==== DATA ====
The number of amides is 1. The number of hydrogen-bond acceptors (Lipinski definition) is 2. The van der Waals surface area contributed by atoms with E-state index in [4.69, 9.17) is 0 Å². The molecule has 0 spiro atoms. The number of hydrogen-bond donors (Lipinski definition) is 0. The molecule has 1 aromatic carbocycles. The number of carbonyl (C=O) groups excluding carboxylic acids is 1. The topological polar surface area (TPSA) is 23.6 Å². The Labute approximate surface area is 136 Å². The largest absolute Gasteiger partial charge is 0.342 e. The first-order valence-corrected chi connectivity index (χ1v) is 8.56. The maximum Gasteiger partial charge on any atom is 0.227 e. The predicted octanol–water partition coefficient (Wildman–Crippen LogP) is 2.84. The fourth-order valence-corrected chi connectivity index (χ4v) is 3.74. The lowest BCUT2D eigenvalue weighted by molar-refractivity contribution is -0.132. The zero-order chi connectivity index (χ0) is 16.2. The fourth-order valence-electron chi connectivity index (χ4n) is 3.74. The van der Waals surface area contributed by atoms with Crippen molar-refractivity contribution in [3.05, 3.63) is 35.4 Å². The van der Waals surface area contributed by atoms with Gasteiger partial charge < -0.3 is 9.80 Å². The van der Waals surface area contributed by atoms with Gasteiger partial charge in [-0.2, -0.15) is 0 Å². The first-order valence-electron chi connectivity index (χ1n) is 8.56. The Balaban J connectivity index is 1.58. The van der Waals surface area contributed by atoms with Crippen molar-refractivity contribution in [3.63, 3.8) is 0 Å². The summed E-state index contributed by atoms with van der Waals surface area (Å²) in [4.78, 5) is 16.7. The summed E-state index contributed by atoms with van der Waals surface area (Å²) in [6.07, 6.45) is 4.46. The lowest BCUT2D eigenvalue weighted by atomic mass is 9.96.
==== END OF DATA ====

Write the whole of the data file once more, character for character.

The number of amides is 1. The number of hydrogen-bond acceptors (Lipinski definition) is 2. The van der Waals surface area contributed by atoms with E-state index in [4.69, 9.17) is 0 Å². The molecule has 0 spiro atoms. The number of hydrogen-bond donors (Lipinski definition) is 0. The molecule has 1 aromatic carbocycles. The number of carbonyl (C=O) groups excluding carboxylic acids is 1. The topological polar surface area (TPSA) is 23.6 Å². The Labute approximate surface area is 136 Å². The largest absolute Gasteiger partial charge is 0.342 e. The first-order valence-corrected chi connectivity index (χ1v) is 8.56. The maximum Gasteiger partial charge on any atom is 0.227 e. The predicted octanol–water partition coefficient (Wildman–Crippen LogP) is 2.84. The fourth-order valence-corrected chi connectivity index (χ4v) is 3.74. The lowest BCUT2D eigenvalue weighted by molar-refractivity contribution is -0.132. The zero-order chi connectivity index (χ0) is 16.2. The fourth-order valence-electron chi connectivity index (χ4n) is 3.74. The van der Waals surface area contributed by atoms with Crippen molar-refractivity contribution in [3.05, 3.63) is 35.4 Å². The van der Waals surface area contributed by atoms with Gasteiger partial charge < -0.3 is 9.80 Å². The van der Waals surface area contributed by atoms with Gasteiger partial charge in [-0.2, -0.15) is 0 Å². The first-order valence-electron chi connectivity index (χ1n) is 8.56. The Balaban J connectivity index is 1.58. The van der Waals surface area contributed by atoms with Crippen molar-refractivity contribution in [3.63, 3.8) is 0 Å². The summed E-state index contributed by atoms with van der Waals surface area (Å²) in [4.78, 5) is 16.7. The summed E-state index contributed by atoms with van der Waals surface area (Å²) in [6.07, 6.45) is 4.46. The lowest BCUT2D eigenvalue weighted by atomic mass is 9.96.